“Neither government nor the private sector can defend the nation alone.”
--President Barack Obama on cyber threats, January, 2015.
Since the State of the Union in 2015, a number of factors have come together to make this the ideal time for private sector stakeholders to establish their own platforms for sharing cyber threat information.
It doesn’t take much examination of the headlines to note that the threats continue. Recent cases of health ransomware are just the latest examples of threats leading to commercial loss.
“With sophisticated actors taking advantage of automation to more easily obfuscate their signatures, cross-sector sharing is becoming essential to be able to identify and remediate attacks,” Chris Finan told CalCISO. Finan is a board member of CalCISO and CEO of Manifold Technology.
Stakeholders are gathered, and the time is ripe for the California Cybersecurity Information Sharing Organization (CalCISO) to convene leaders and build solutions.
“We’re really trying to allow for a multiplicity of ways the private sector would want to organize itself, and not just restrict itself to the sector-based [ISACs],” a White House official told Politico in 2015.
CalCISO has been organized to do exactly that – explore the ways in which private stakeholders want to engage with one another, across industries, in California.
"To stay ahead of existing and evolving threats, collaboration platforms enabling trusted information sharing across sectors are fundamental,” offered Jamey Sample, a CalCISO Board Member from Ernst and Young and a 15-year veteran of information security in utilities. “The passage of CISA enables this trusted model and demonstrates the need for more groups like CalCISO to establish private forums for information sharing."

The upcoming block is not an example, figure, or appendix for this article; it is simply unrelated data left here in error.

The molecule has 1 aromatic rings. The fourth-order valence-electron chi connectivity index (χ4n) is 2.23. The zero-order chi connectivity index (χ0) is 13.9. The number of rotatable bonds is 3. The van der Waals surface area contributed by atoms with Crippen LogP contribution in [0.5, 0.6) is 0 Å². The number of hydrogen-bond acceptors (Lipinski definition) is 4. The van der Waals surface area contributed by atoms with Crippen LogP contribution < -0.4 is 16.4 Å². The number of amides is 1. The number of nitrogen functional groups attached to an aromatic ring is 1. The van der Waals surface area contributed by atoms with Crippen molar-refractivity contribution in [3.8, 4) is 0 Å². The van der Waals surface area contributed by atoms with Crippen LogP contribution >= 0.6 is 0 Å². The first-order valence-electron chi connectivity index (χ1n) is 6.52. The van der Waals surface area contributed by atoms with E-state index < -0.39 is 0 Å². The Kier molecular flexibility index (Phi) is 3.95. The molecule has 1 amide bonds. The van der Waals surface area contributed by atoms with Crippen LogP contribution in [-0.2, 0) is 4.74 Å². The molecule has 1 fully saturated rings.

Charlie Benway, of our sister organization, the Advanced Cyber Security Center in Boston, said in a prior interview: “Because [ACSC is] a cross-sector organization, some sectors see certain threats before others so some members get advance notice.
“But it goes beyond just actionable threat information,” Benway continued. “Members say the organization is also a tremendous benefit in terms of professional staff development because members exchange best practices and can take ideas back and improve the security posture of their own enterprises.”
In addition to California and Massachusetts, this is a dialogue repeating itself all over the United States at present.
The standards organization established by the Department of Homeland Security has said: “Private companies, nonprofit organizations, federal and local agencies, and other entities or interested individuals must be able to share information related to cybersecurity risks and incidents and collaborate to respond in as close to real time as possible.”
The next step in this dialogue is a meeting established by CalCISO to discuss the form and function of multi-sector information sharing. This meeting will take place Thursday, April 21st in San Francisco.
If you have an interest in any of these issues, we invite you to join us and participate in this dialogue on the 21st. For further information and to register, please visit the MEETING PAGE HERE.